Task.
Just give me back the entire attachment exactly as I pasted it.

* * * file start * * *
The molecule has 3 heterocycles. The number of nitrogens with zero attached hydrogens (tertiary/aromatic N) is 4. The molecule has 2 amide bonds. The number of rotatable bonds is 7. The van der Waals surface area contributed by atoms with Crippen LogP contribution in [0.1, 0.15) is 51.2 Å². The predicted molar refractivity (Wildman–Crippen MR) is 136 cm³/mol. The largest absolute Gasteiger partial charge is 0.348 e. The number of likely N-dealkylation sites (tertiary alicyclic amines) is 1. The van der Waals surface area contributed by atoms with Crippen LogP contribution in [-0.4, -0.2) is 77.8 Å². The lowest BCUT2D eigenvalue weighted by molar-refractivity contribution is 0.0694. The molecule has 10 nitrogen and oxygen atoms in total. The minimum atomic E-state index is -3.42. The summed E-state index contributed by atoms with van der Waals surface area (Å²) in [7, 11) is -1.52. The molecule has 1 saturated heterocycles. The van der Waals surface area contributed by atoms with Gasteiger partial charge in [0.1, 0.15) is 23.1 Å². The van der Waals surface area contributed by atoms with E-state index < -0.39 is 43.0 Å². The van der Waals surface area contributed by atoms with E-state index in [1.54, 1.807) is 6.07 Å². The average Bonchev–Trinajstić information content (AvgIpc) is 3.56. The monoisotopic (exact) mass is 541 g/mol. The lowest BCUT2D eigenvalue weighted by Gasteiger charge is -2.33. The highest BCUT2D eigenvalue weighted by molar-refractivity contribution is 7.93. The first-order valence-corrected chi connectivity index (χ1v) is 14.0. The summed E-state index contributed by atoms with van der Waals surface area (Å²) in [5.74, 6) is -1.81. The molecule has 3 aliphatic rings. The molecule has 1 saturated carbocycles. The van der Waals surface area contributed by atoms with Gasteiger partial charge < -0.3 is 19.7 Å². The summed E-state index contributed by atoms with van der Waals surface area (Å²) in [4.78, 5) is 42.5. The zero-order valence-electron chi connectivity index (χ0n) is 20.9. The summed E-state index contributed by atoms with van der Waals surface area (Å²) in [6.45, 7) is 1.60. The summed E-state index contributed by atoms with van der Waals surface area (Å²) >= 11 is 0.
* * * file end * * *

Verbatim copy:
The molecule has 3 heterocycles. The number of nitrogens with zero attached hydrogens (tertiary/aromatic N) is 4. The molecule has 2 amide bonds. The number of rotatable bonds is 7. The van der Waals surface area contributed by atoms with Crippen LogP contribution in [0.1, 0.15) is 51.2 Å². The predicted molar refractivity (Wildman–Crippen MR) is 136 cm³/mol. The largest absolute Gasteiger partial charge is 0.348 e. The number of likely N-dealkylation sites (tertiary alicyclic amines) is 1. The van der Waals surface area contributed by atoms with Crippen LogP contribution in [-0.4, -0.2) is 77.8 Å². The lowest BCUT2D eigenvalue weighted by molar-refractivity contribution is 0.0694. The molecule has 10 nitrogen and oxygen atoms in total. The minimum atomic E-state index is -3.42. The summed E-state index contributed by atoms with van der Waals surface area (Å²) in [7, 11) is -1.52. The molecule has 1 saturated heterocycles. The van der Waals surface area contributed by atoms with Gasteiger partial charge in [0.1, 0.15) is 23.1 Å². The van der Waals surface area contributed by atoms with E-state index < -0.39 is 43.0 Å². The van der Waals surface area contributed by atoms with E-state index in [1.54, 1.807) is 6.07 Å². The average Bonchev–Trinajstić information content (AvgIpc) is 3.56. The monoisotopic (exact) mass is 541 g/mol. The lowest BCUT2D eigenvalue weighted by Gasteiger charge is -2.33. The highest BCUT2D eigenvalue weighted by molar-refractivity contribution is 7.93. The first-order valence-corrected chi connectivity index (χ1v) is 14.0. The summed E-state index contributed by atoms with van der Waals surface area (Å²) in [5.74, 6) is -1.81. The molecule has 3 aliphatic rings. The molecule has 1 saturated carbocycles. The van der Waals surface area contributed by atoms with Gasteiger partial charge < -0.3 is 19.7 Å². The summed E-state index contributed by atoms with van der Waals surface area (Å²) in [4.78, 5) is 42.5. The zero-order valence-electron chi connectivity index (χ0n) is 20.9. The summed E-state index contributed by atoms with van der Waals surface area (Å²) in [6.45, 7) is 1.60. The summed E-state index contributed by atoms with van der Waals surface area (Å²) >= 11 is 0.